March 5, 1737

1737 March 5 (Saturday).  Sister Lydia was willing to go up again to Westborough with me if the weather would allow.  Upon her mentioning her carrying up some other Coloured clothes than her black, and our putting off our Mourning it (by Degrees) moved me very much and my Passions flowed almost beyond Controll, till I was obliged to retire away.  Every matter was most exceeding Sorrowful to me.  The weather was very discouraging to Sister Lydia’s Design, nor could she in prudence venture tho I tarryed for her till 11 when I sat out.  It rained and I had a very wet troublesome Journey.  I rode over the new Bridge in Sudbury and went to Capt. Clark’s[1] of Framingham.  The Waters flow abundantly, Ice rotts away, the Snow melts again, the Rain beats and the Storm strong.  Capt. Clark very urgent to have me stay, but I was resolute to get as far as I could.  I called at Mr. Stone’s[2] at Southborough, and about nine at night reached home.  D.O.M. Gratia.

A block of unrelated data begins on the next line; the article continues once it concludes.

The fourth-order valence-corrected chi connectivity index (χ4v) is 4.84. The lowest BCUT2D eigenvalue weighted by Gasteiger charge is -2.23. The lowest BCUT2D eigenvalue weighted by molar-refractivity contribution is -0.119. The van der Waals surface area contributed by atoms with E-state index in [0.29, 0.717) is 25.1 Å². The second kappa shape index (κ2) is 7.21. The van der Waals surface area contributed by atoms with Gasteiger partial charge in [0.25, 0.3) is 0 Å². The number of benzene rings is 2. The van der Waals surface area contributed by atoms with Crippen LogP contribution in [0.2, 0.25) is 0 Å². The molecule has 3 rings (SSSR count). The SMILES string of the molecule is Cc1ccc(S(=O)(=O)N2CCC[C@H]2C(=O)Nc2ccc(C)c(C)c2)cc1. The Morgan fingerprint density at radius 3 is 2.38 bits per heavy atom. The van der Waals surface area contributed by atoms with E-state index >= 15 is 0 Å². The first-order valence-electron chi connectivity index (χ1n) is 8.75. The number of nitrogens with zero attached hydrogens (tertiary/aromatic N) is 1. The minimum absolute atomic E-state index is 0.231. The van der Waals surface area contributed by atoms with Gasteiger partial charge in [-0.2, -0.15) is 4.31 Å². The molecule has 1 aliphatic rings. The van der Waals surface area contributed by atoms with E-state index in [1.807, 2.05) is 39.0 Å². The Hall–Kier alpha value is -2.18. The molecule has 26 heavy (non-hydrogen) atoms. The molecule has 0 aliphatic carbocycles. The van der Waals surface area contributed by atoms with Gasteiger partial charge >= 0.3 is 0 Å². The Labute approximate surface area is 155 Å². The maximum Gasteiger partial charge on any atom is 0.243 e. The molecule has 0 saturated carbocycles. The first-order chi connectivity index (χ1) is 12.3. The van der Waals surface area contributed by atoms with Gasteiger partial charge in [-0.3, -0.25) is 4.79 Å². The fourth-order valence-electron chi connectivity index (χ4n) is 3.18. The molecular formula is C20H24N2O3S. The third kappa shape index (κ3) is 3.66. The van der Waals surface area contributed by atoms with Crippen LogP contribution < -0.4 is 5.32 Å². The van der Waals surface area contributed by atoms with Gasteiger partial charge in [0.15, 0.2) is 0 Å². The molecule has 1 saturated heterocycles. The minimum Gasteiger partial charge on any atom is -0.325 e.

[1]Forbes: Capt. Isaac Clark, of Framingham, was a noted man in his day.  He commanded a company of troopers which was out in Father Raile’s War in 1725, and one his one hundredth birthday rode horseback to and from Col. Trowbridge’s.  He lived to be one hundred and two, and died in 1768.  His gravestone says: “His offspring that descended from him was two hundred and fifty-one.”

Walett:  Isaac Clark.

[2]Walett: Reverend Nathan Stone (Harvard 1726), first minister of Southborough, 1730-1781.  Sibley, VIII, 99-105.